Friday, September 11, 2009

Statistical Analysis: Yer doin' it Wrong!

The study on the determinants of college graduation rates is making a big splash. However, its analysis is, with all due respect, crap. Correlation is not causation, there are generally multiple explanations for a correlation and it is not correct to simply pick one and assert its truthfulness.

Consider this part of the story:

Students shouldn't settle for less in a college: Thousands of bright, qualified students apply only to lower-ranked schools where their grades and tests scores are above those of the average student. But the new study finds that those who attend such "safety" schools are far more likely to drop out than those who get into "reach" schools. "It is counterintuitive," Bowen says. "You might think that if Sally goes to a school where she is top dog, she will have a much easier time graduating. But that's not true. She has a better chance of graduating if she goes to school with other people as talented she is."

Well, his (Bowen is one of the authors of the study) interpretation of the correlation certainly is counter-intuitive. It is also almost certainly incorrect! How about this instead: Students who pick an easy school when higher quality options are available to them are not very interested in higher education and are signaling by their very choice that they are unlikely to complete a degree. The last sentence in the quote above should read: "She has a much better chance of graduating if she WANTS to go to a school with other people as talented as she is".

In other words, a lack of desire to get a college degree is driving both the choice of an easy school and the failure to graduate.

I am not saying that my interpretation is 100% correct, but it least it posits a causal mechanism that makes the correlation un-puzzling. The authors, to me are being almost willfully dense. They admit their view is "counter-intuitive" but can't bring themselves to think about anything else.

The next paragraph in the story makes the same mistake again:

Admissions tests don't predict graduation: SAT and ACT test scores are no help in predicting who will graduate from many, if not most, colleges. The widely used tests do help identify those likely to succeed at elite schools, the study found. But for many less selective colleges, students with higher scores were actually more likely to drop out.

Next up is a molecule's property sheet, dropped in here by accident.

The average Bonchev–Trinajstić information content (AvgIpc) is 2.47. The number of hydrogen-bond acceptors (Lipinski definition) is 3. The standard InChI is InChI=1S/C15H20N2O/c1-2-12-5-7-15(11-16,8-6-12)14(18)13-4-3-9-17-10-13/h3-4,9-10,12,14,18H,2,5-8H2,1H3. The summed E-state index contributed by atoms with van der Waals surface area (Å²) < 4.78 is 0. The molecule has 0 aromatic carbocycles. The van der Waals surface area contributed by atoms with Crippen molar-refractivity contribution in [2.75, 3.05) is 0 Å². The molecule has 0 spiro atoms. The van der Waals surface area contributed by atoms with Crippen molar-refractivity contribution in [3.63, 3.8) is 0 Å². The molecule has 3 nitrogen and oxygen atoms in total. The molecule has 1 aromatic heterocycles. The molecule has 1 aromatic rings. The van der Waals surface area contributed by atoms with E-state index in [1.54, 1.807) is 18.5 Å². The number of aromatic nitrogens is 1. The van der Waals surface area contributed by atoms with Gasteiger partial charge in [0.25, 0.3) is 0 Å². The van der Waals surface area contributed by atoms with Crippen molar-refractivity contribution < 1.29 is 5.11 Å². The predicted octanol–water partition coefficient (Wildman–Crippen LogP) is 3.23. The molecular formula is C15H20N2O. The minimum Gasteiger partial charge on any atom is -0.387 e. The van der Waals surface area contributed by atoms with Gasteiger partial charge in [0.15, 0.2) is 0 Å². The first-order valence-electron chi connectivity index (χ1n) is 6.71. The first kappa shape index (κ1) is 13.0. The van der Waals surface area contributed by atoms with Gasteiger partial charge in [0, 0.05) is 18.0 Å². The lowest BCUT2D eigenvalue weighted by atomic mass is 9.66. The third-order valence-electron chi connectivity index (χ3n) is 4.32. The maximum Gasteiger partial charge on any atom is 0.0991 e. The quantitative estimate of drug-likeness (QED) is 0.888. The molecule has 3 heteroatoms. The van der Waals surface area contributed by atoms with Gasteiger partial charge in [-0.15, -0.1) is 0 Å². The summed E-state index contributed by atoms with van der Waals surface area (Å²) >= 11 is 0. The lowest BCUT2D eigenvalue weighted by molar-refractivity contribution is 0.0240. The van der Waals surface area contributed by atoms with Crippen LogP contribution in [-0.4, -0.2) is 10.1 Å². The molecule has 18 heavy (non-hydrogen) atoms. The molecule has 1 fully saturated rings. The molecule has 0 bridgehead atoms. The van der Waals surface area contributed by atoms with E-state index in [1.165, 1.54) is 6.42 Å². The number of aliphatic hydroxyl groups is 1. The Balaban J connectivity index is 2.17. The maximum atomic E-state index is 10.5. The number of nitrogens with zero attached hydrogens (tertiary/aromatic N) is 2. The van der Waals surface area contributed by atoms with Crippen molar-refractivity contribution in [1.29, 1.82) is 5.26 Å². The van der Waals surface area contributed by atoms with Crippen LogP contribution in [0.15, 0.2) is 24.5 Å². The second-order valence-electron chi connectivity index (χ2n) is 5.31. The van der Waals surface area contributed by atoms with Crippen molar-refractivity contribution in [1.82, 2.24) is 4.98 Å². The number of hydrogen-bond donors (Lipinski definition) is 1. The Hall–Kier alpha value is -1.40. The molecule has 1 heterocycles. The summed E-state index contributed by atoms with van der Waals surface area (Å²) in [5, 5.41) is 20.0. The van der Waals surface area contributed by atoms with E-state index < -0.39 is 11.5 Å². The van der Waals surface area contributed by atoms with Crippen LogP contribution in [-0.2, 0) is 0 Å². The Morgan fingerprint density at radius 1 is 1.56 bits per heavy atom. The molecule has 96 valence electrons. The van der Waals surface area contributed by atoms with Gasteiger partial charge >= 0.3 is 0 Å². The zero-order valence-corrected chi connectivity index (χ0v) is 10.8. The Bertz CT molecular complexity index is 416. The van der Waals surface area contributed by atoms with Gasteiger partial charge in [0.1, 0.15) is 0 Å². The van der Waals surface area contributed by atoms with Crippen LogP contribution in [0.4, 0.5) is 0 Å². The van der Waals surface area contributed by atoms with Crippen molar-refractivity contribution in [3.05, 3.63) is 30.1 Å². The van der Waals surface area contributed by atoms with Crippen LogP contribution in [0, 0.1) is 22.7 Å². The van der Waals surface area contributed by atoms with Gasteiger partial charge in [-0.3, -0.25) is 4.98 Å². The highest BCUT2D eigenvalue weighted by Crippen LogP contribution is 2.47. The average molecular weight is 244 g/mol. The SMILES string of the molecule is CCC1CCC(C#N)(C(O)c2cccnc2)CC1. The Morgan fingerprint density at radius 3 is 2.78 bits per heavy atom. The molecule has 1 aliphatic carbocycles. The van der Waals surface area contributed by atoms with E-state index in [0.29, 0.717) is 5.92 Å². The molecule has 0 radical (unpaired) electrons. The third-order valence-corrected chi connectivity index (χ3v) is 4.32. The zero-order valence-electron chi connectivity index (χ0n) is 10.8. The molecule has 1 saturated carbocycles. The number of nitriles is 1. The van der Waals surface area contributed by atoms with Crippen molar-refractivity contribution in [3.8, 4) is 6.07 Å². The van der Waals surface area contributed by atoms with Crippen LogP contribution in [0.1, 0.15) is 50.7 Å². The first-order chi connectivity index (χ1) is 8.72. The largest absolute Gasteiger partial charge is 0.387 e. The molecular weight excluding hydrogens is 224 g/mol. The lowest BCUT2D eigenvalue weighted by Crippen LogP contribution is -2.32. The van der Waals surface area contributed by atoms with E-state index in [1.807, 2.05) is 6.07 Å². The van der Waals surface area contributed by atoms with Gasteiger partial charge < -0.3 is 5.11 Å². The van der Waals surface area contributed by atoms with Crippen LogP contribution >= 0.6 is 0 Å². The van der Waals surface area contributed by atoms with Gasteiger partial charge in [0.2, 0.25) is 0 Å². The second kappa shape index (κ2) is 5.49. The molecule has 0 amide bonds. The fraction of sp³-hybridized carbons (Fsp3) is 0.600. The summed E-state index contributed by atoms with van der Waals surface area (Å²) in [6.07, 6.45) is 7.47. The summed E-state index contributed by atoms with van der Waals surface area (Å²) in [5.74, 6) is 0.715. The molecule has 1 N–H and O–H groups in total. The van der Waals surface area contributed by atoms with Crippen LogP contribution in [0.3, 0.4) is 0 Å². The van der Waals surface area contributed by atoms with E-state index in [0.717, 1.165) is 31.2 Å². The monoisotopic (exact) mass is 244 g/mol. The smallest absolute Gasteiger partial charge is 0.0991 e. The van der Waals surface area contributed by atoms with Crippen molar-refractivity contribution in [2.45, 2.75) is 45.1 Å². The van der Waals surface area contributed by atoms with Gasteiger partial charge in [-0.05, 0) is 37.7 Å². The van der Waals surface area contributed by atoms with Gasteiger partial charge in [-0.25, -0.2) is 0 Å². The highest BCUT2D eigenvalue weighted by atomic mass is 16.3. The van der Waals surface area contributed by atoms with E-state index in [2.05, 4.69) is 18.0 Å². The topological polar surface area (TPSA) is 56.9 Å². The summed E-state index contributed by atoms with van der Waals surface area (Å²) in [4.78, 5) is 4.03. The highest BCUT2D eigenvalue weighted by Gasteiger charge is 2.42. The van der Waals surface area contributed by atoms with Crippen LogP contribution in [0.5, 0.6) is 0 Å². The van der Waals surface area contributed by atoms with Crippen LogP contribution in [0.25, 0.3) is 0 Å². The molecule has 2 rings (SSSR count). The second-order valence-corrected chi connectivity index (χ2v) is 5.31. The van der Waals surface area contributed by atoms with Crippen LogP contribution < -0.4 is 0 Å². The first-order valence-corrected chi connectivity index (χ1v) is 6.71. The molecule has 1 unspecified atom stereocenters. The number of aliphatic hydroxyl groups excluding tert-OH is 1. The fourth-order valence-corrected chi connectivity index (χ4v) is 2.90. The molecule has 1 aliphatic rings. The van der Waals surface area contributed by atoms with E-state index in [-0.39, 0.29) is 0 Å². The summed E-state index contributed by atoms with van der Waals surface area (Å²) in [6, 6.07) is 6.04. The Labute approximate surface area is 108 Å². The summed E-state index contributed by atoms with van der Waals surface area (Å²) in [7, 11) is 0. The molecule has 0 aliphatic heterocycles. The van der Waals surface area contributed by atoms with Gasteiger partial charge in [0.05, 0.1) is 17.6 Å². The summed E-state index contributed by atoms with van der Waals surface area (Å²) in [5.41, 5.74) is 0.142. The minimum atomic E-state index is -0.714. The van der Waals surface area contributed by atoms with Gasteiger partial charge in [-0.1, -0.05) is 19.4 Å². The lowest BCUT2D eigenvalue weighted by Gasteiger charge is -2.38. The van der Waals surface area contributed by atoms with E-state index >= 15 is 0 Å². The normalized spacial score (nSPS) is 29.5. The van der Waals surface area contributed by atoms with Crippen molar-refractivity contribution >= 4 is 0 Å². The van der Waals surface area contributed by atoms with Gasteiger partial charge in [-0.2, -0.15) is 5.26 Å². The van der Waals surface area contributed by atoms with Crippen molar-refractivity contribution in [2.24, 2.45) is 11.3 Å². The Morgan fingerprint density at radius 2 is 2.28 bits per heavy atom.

Again, it's counter-intuitive unless you consider that highly qualified people picking an easy alternative are showing their actual lack of interest in the endeavor and thus are intrinsically less likely to complete said endeavor.

Putting students who don't want to go to a competitive college into a competitive college is NOT going to raise graduation rates in any significant way. Putting them into one or two year (instead of 4 year) certificate/professional training / apprenticeship programs or just getting off their backs and letting them go to work is a better way to make them happy and improve the economic health of the polity.


gabriel said...

your explanation assumes that there is a lot of unobserved heterogeneity that it has strong effects. personally, i'm inclined to believe the Bowen et al study because personal experience shows me plausible micro mechanisms.

when i was a grad student and TA at a highly selective private school we had a couple kids who blew off classes, did shoddy work, etc, and the institution did not let them fail. i don't mean this in a social promotion kind of way, but their house masters were on the look-out for problems early on and intervened to solve the students' problems.

contrast this with the slightly less selective state school where i am now faculty. not only do we lack the kind of aggressive counseling to catch students who screw up, but we don't even provide enough resources for students who are being reasonably responsible to graduate in four years. most notably, there simply aren't enough seats to go around and most classes not only have full wait lists but a long list of less formal petitioners.

given treatment effects like this, i don't need to believe in selection by unobserved heterogeneity. i find it extremely plausible that a student who got in to both my grad school's UG college and my current institution would be more likely to graduate if he/she chose the former.

Norman said...

Gabriel, your argument is plausible, but determining whether that explanation holds should be remarkably simple: include a measure of expenditure per enrolled student in the regression. After all, your argument essentially revolves around resources devoted to student retention, which should primarily show up in the expenditure measure.

I would assume (hope?) that Bowen would already have included this obvious regressor in the analysis, in which case the resulting partial correlations can't be explained that way. If, on the other hand, Bowen's analysis omits this variable, then all the results are suspect for an entirely different reason. Either way, Bowen's not off the hook.